Explore the Core: Why Shift to the Smarter Balanced Assessment?

Dr. TJ Bliss, Assessment Director

Over the past year, the Assessment and Accountability Division at the State Department of Education has worked to support teachers and administrators in preparing for the transition to the new Smarter Balanced Assessment System. Most of this effort has been focused on the "what" and "how" of transitioning: technology, scheduling, accessibility, test structure, and more. The state piloted the Smarter Balanced year-end assessment in 124 schools in Spring 2013. This spring, we will administer a Field Test to help districts, schools, teachers, and students even better understand the "what" and "how" of Smarter Balanced. This Field Test also will validate the test questions before the test becomes fully operational in Spring 2015.

Many Idaho teachers and administrators are excited about transitioning to this new assessment.

Kimberly Schafer, the Language Arts Department Chair at Lake Hazel Middle School in Meridian, said the Smarter Balanced Assessment reflects what she is already doing in her classroom as a teacher. She said, "I gave my students a similar assessment last year with more difficult test questions and performance tasks. They said it was the best test they had ever taken, and they actually enjoyed taking it. One student even told me he thought the test ‘cared about him' because it was giving him a chance to prove his ideas beyond multiple choice questions, helping him learn. I believe this is what the state and classroom teachers will gain through Smarter Balanced."

Giselle Isbell, a teacher at Anser Charter School in Boise, says, "I am looking forward to the Smarter Balanced Assessment because it will give me more in-depth information about my students and their thinking and reasoning."

As we continue this three-year transition to a new assessment, we hope you will join teachers like Kimberly and Giselle in helping your students and their families understand some of the reasons "why" the move to the Smarter Balanced Assessment System is important and valuable to Idaho. Here are a just a few of the reasons:

  • Smarter Balanced is currently one of only two assessments fully aligned to the Idaho Core Standards. The summative (end-of-year) test will be more than multiple choice. It will combine multiple choice, constructed response, technology enhanced and performance tasks to measure students' ability to balance conceptual understanding with procedural fluency, connect these two types of knowledge, reason mathematically, construct viable arguments, engage with complex texts, and use evidence to inform, argue and analyze. In short, it will allow students to show what they know and can do in ways that are more similar to how you, as teachers, ask students to show evidence of learning in the classroom.
  • The Smarter Balanced assessment will probe student knowledge at much deeper levels than the ISAT. The computer adaptive test engine and advanced test question types will provide more accurate measures of student learning, while the performance tasks will measure student knowledge at both depth and breadth. Even more, unlike the ISAT, the Smarter Balanced Assessment can be broken up into multiple sessions allowing for greater flexibility in scheduling and reducing student testing fatigue. For example, students can take the Smarter Balanced assessment in 45-minute or hour-long chunks across multiple days or weeks if the school prefers, rather than in one sitting for an entire day.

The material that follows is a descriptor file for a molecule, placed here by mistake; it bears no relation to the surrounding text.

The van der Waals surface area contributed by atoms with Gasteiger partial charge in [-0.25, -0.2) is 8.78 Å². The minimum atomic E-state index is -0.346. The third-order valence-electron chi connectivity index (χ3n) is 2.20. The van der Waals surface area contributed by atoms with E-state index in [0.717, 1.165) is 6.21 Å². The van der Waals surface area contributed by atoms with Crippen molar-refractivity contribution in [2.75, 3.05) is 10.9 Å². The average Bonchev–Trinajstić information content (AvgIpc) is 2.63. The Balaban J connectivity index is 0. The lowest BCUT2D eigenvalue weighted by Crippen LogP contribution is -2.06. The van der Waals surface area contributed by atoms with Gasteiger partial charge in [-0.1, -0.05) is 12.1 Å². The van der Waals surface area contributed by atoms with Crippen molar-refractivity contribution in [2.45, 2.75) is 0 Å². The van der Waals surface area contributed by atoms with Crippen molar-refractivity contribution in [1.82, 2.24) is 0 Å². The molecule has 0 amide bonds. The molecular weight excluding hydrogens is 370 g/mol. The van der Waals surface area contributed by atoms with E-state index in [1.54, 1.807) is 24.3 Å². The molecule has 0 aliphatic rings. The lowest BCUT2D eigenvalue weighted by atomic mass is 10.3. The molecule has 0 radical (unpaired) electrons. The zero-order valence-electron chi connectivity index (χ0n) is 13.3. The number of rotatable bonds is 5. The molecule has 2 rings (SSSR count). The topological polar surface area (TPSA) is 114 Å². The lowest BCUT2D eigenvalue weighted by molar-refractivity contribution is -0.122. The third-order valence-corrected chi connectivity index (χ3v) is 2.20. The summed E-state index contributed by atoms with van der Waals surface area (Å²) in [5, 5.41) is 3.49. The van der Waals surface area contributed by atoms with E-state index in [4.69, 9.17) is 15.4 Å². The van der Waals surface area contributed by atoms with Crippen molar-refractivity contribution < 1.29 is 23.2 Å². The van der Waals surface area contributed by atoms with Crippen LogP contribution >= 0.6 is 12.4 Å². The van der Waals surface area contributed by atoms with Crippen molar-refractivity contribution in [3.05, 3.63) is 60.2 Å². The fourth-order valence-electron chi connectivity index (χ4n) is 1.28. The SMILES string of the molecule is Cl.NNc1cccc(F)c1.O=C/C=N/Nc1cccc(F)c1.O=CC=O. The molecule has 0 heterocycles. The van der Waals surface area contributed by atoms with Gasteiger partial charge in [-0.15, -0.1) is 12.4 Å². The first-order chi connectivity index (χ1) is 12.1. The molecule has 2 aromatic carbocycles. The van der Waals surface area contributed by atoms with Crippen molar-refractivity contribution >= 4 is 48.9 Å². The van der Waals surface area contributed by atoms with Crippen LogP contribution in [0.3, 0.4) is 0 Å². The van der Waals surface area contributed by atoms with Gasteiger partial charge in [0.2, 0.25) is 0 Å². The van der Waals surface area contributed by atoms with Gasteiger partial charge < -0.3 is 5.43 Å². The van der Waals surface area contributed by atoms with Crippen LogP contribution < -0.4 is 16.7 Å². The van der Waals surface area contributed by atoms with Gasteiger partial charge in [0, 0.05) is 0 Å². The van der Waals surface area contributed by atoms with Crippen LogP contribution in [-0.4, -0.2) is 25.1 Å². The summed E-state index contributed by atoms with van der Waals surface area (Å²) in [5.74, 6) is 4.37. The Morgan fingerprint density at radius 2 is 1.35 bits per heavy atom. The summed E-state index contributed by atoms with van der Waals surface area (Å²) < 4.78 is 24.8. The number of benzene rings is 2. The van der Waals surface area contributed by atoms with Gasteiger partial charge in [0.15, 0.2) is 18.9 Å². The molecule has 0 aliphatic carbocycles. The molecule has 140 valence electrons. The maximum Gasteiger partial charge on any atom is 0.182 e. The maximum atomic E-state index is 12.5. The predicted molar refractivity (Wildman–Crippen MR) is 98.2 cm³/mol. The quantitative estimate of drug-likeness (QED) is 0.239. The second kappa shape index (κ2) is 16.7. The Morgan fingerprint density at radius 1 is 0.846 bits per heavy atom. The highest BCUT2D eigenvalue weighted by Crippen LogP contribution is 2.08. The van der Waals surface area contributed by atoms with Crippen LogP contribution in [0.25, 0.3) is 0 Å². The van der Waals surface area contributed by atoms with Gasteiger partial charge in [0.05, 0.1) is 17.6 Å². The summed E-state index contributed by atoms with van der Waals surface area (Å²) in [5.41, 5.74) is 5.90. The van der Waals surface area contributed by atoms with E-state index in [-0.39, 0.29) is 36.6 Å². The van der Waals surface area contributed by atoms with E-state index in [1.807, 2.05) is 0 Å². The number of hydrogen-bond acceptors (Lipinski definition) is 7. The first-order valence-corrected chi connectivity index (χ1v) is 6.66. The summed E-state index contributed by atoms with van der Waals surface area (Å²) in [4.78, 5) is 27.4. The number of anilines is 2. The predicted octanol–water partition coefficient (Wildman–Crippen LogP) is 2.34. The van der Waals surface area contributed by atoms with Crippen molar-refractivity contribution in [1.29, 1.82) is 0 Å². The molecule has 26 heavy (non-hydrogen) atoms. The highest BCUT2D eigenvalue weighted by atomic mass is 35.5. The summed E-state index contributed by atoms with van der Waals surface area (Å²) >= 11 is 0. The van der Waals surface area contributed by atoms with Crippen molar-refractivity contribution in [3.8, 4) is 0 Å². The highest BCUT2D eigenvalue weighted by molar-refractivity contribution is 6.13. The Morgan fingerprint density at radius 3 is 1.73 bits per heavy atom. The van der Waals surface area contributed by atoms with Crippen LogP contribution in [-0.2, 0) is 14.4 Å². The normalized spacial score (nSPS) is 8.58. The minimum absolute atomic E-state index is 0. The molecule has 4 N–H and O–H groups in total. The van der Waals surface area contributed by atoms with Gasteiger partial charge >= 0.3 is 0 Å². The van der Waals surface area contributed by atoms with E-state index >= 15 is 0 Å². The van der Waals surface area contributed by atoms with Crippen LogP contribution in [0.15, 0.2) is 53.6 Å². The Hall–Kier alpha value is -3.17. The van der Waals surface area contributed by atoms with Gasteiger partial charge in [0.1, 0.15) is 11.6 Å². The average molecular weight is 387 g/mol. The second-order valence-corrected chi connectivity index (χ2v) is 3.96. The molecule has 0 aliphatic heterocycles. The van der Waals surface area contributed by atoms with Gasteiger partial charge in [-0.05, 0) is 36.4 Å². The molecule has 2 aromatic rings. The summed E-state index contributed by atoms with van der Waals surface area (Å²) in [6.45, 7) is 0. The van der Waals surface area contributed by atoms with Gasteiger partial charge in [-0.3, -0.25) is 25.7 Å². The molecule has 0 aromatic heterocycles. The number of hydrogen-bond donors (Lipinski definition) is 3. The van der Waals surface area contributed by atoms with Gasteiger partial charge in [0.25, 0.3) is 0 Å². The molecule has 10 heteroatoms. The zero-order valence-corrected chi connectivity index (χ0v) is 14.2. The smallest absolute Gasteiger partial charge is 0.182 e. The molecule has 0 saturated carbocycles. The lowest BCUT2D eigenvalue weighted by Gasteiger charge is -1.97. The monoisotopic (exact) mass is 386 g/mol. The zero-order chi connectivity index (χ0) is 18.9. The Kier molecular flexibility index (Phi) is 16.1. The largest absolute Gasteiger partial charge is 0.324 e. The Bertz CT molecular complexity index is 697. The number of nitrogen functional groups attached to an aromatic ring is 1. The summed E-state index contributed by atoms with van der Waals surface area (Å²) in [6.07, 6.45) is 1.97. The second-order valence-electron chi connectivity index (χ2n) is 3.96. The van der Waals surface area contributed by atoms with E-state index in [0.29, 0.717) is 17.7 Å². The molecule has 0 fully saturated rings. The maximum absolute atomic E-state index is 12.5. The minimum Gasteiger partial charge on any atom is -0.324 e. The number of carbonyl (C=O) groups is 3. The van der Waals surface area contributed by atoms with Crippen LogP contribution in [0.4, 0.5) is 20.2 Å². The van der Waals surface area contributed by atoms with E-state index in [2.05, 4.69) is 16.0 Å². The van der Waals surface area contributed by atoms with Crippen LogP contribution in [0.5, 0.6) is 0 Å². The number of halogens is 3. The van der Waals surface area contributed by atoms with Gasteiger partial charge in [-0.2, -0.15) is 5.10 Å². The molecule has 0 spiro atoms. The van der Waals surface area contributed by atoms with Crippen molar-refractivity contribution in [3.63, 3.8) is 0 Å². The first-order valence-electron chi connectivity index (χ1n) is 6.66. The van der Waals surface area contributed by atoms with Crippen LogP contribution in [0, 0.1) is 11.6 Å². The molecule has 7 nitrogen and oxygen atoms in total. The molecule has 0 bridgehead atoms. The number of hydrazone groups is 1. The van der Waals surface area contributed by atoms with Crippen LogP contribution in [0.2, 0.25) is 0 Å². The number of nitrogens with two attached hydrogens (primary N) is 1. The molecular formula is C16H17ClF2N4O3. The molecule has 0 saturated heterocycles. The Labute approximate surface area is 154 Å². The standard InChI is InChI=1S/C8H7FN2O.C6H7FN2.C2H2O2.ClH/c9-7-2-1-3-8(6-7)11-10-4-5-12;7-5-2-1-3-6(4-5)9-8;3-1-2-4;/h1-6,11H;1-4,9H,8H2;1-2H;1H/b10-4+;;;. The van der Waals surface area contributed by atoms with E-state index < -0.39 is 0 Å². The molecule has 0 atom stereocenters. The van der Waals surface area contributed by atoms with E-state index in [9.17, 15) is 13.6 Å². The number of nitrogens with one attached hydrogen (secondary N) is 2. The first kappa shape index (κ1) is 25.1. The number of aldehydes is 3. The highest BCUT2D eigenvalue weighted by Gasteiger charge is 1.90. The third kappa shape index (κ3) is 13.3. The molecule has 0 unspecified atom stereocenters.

• Idaho educators and educational leaders have been deeply involved in the development and direction of the Smarter Balanced Assessment System from the beginning. To date, more than 100 teachers have helped write test questions, conduct range finding, or other tasks. Superintendent Luna, the Department's Chief of Staff, the Department's Assessment Director and representatives of the Office of the State Board of Education all represent the State of Idaho in decisions made about the Smarter Balanced Assessment System. As a governing member in the Smarter Balanced Assessment Consortium going forward, Idaho will be able to continue this involvement in the future.
  • We refer to it as the Smarter Balanced Assessment "System" because it is just that – a system. It is not just one test given at the end of the school year. Through Smarter Balanced, Idaho will have access to a year-end, summative assessment as well as interim and formative assessment tools that teachers can use throughout the school year to inform teaching and learning in the classroom on a daily basis. These additional assessment tools will be available through the the Smarter Balanced Formative Digital Library, beginning this April. It will contains assessment literacy modules, exemplar instructional modules, and other educational resources that teachers can use to inform and improve instructional practice in formative assessment.
  • Students can receive a direct benefit from the 11th grade summative assessment. For the first time ever, all public colleges and universities in Idaho (as well as many in the other consortium states) have agreed to use student scores from the 11th grade test to make placement decisions. Therefore, students scoring at a certain level on the 11th grade test will not have to take remedial courses once they go on to college.

The Assessment and Accountability Division welcomes questions and comments from teachers about the Smarter Balanced Assessment System.

For questions about the Formative Digital Library, please contact Nancy Thomas Price at nthomasprice@sde.idaho.gov. For general questions about Smarter Balanced, please contact Dr. TJ Bliss at tjbliss@sde.idaho.gov or Angela Hemingway at ahemingway@sde.idaho.gov.